HSBC analysis of China's 2016 economic performance shows stabilised growth and eased deflation in producer prices. Can this continue in an uncertain 2017?
Source: Copyright Thomas Depenbusch This work is licensed under a Creative Commons Attribution 4.0 International License. https://creativecommons.org/licenses/by/4.0/
Qu Hongbin, chief economist for Greater China at HSBC
, identifies five key areas that will determine the nation's fortunes in the coming 12 months, with reflation being "the overarching theme".
"Strong infrastructure investment, a housing-market rebound, cuts to industrial over-capacity and rising global commodity prices helped turn a six per cent annual fall in domestic producer prices in 2015 into an increase in 2016. Raw materials such as iron ore, oil, coal and copper rose fastest," says Mr Qu.
"Easing deflation helps profit margins recover and reduces the real burden of debt. This especially helps state-owned enterprises, whose borrowings account for half of China’s total debt.
China's expansionary fiscal policy to continue
"We expect the expansionary fiscal policy to continue into 2017, with infrastructure investment remaining key while stable demand and easing deflation encourage private-sector investment. Yet consumer-price inflation should remain below three per cent for 2017, with GDP growing at 6.5 per cent and no need to change interest rates."
The analysis says that, while private investment accounts for more than two-thirds of all Chinese investment, the report points out that such investment fell below 10 per cent in 2016.
"That could have shaved 0.3 percentage points off nominal GDP growth. It also adversely affected productivity expansion. However, improving profits, prices and corporate confidence may avert further falls in private-sector investment. Lower taxes and social-security contributions would also help."
Are Trump's threats of Chinese import tariff a "bargaining chip"?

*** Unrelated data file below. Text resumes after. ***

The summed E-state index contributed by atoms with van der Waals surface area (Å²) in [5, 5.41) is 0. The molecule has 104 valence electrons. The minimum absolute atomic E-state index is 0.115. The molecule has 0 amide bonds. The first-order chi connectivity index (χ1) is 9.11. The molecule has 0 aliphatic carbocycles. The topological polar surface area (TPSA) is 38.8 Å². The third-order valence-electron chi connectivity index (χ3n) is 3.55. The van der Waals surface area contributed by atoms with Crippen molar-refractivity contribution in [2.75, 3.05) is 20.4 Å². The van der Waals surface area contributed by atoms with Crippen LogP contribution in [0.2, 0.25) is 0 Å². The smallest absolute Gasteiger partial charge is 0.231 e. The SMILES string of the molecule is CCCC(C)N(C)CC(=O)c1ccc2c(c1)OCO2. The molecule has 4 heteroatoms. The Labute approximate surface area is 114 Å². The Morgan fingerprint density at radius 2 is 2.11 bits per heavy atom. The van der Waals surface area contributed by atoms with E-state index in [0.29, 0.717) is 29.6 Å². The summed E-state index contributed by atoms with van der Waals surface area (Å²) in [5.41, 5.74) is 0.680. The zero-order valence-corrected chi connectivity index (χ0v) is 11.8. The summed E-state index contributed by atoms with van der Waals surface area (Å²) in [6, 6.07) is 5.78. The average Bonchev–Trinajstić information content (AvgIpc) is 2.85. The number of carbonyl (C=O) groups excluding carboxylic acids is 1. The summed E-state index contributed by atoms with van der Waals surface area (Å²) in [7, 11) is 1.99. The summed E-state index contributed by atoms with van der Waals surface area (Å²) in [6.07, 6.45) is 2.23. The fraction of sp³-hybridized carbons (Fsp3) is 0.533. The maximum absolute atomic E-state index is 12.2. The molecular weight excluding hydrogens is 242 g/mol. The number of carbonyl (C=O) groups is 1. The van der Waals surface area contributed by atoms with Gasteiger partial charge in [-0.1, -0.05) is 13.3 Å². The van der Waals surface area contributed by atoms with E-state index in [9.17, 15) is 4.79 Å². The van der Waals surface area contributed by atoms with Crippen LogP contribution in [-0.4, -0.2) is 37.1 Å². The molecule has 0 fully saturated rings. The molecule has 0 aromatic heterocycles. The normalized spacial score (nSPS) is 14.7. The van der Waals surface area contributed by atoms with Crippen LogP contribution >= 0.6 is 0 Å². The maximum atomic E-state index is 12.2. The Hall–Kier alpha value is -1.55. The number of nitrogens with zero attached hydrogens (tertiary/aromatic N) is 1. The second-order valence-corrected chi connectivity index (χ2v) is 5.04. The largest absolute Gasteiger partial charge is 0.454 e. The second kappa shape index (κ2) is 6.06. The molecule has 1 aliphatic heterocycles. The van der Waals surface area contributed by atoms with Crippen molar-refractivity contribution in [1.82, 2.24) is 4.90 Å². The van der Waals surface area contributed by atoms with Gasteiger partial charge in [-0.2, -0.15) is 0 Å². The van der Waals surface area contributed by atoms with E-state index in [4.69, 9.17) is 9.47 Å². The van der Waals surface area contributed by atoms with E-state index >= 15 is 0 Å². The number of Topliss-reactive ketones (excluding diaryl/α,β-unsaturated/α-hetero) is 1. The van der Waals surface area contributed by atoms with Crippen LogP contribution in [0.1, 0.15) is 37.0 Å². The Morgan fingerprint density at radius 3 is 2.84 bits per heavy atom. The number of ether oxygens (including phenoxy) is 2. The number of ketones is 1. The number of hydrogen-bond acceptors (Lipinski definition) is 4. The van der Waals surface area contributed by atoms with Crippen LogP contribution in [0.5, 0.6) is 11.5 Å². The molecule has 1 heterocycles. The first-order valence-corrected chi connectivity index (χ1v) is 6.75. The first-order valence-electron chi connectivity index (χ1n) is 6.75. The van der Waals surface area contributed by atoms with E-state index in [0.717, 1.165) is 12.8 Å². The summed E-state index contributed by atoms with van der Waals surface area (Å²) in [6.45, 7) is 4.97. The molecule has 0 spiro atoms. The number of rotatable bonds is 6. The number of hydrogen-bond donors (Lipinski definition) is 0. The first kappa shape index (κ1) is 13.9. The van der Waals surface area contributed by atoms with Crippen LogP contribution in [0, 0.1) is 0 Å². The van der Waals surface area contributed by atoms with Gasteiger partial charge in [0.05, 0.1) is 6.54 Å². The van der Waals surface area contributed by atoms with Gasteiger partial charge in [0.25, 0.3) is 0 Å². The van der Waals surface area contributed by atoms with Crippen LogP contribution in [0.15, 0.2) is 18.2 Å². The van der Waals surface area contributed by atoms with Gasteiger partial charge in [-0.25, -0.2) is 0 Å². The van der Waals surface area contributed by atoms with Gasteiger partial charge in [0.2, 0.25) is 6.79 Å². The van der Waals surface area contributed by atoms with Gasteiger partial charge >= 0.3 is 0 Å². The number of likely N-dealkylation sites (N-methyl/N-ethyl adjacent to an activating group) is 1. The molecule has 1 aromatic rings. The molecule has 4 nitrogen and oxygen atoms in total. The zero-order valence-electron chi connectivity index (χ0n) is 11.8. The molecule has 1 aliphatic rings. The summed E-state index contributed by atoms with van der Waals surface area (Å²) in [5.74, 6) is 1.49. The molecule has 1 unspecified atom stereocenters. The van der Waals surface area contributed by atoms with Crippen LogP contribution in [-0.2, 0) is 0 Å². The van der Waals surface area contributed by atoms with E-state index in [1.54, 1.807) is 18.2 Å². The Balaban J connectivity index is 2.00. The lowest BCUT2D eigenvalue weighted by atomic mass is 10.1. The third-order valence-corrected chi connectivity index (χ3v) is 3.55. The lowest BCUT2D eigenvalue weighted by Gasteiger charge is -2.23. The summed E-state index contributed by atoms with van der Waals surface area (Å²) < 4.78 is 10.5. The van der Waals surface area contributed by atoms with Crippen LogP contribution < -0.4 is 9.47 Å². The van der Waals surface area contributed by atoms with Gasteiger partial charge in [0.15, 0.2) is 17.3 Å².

On trade, Mr Qu says that Donald Trump's threat during the US election campaign to impose a 45 per cent tariff on Chinese imports was more likely to turn out to be a "bargaining chip" rather than a reality.
"Both the Chinese and US economies have changed substantially since China joined the World Trade Organisation
in 2001, so a new framework of understanding based on mutual needs is necessary. Backward-looking, punitive policies are unlikely to benefit either side.
"A bigger area of negotiation lies with investment. The US wants a level playing field for its firms in China’s growing services sector, while increasingly globally-minded Chinese firms want to move up the learning curve. These goals require complex entry-requirement and regulatory standards. A major imminent breakthrough may be unlikely, but there is too much at stake for starting a trade war."
New home prices rise in Beijing and Shanghai
On property, the report points out that prices for new homes rose almost 30 per cent in Beijing and Shanghai in 2016. But since early October, more than 20 cities have limited sales to non-residents and increased down-payments.
"There are already signs of sales and prices starting to soften. However, we expect the growth impact of the slowdown to be less than in past cycles. First, the rally was limited to a few cities; second, this time it did not coincide with increasing economic growth or inflation that prompted monetary tightening."
Finally, on infrastructure investment, the analysis says that projects financed by China’s policy banks will offset the impact on growth of a softer property market. "The wide array of financing options available means such investment should remain resilient," says the analysis.Access hundreds of global services and suppliers in our Online Directory Get access to our free Global Mobility Toolkit